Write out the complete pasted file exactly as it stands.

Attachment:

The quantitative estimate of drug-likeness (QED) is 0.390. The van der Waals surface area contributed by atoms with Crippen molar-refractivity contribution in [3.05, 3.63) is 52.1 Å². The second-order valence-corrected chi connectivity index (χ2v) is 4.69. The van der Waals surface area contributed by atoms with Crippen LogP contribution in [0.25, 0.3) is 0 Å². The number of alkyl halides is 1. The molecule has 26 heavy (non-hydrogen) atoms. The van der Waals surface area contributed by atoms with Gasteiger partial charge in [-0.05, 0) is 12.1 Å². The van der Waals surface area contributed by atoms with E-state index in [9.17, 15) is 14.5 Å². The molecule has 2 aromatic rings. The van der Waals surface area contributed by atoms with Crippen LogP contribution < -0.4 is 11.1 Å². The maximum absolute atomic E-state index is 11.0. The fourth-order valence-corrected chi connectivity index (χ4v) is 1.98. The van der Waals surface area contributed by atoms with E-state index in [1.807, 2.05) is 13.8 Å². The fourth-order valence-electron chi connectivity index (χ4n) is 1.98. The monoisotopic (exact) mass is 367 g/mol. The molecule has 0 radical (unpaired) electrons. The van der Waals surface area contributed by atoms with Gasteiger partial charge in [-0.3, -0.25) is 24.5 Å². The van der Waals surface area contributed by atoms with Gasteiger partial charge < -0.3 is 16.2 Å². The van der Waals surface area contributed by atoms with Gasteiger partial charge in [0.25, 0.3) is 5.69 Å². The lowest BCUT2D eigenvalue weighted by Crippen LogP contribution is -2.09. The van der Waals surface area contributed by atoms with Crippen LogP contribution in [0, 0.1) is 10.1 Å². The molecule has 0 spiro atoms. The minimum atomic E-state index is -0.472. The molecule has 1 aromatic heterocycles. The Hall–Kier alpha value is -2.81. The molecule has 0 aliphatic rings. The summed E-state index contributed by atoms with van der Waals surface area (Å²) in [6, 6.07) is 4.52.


The quantitative estimate of drug-likeness (QED) is 0.390. The van der Waals surface area contributed by atoms with Crippen molar-refractivity contribution in [3.05, 3.63) is 52.1 Å². The second-order valence-corrected chi connectivity index (χ2v) is 4.69. The van der Waals surface area contributed by atoms with Crippen LogP contribution in [0.25, 0.3) is 0 Å². The number of alkyl halides is 1. The molecule has 26 heavy (non-hydrogen) atoms. The van der Waals surface area contributed by atoms with Gasteiger partial charge in [-0.05, 0) is 12.1 Å². The van der Waals surface area contributed by atoms with E-state index in [9.17, 15) is 14.5 Å². The molecule has 2 aromatic rings. The van der Waals surface area contributed by atoms with Crippen LogP contribution < -0.4 is 11.1 Å². The maximum absolute atomic E-state index is 11.0. The fourth-order valence-corrected chi connectivity index (χ4v) is 1.98. The van der Waals surface area contributed by atoms with E-state index in [1.807, 2.05) is 13.8 Å². The fourth-order valence-electron chi connectivity index (χ4n) is 1.98. The monoisotopic (exact) mass is 367 g/mol. The molecule has 0 radical (unpaired) electrons. The van der Waals surface area contributed by atoms with Gasteiger partial charge in [-0.3, -0.25) is 24.5 Å². The van der Waals surface area contributed by atoms with Gasteiger partial charge < -0.3 is 16.2 Å². The van der Waals surface area contributed by atoms with Gasteiger partial charge in [0.25, 0.3) is 5.69 Å². The lowest BCUT2D eigenvalue weighted by Crippen LogP contribution is -2.09. The van der Waals surface area contributed by atoms with Crippen LogP contribution in [0, 0.1) is 10.1 Å². The molecule has 0 spiro atoms. The minimum atomic E-state index is -0.472. The molecule has 1 aromatic heterocycles. The Hall–Kier alpha value is -2.81. The molecule has 0 aliphatic rings. The summed E-state index contributed by atoms with van der Waals surface area (Å²) in [6, 6.07) is 4.52.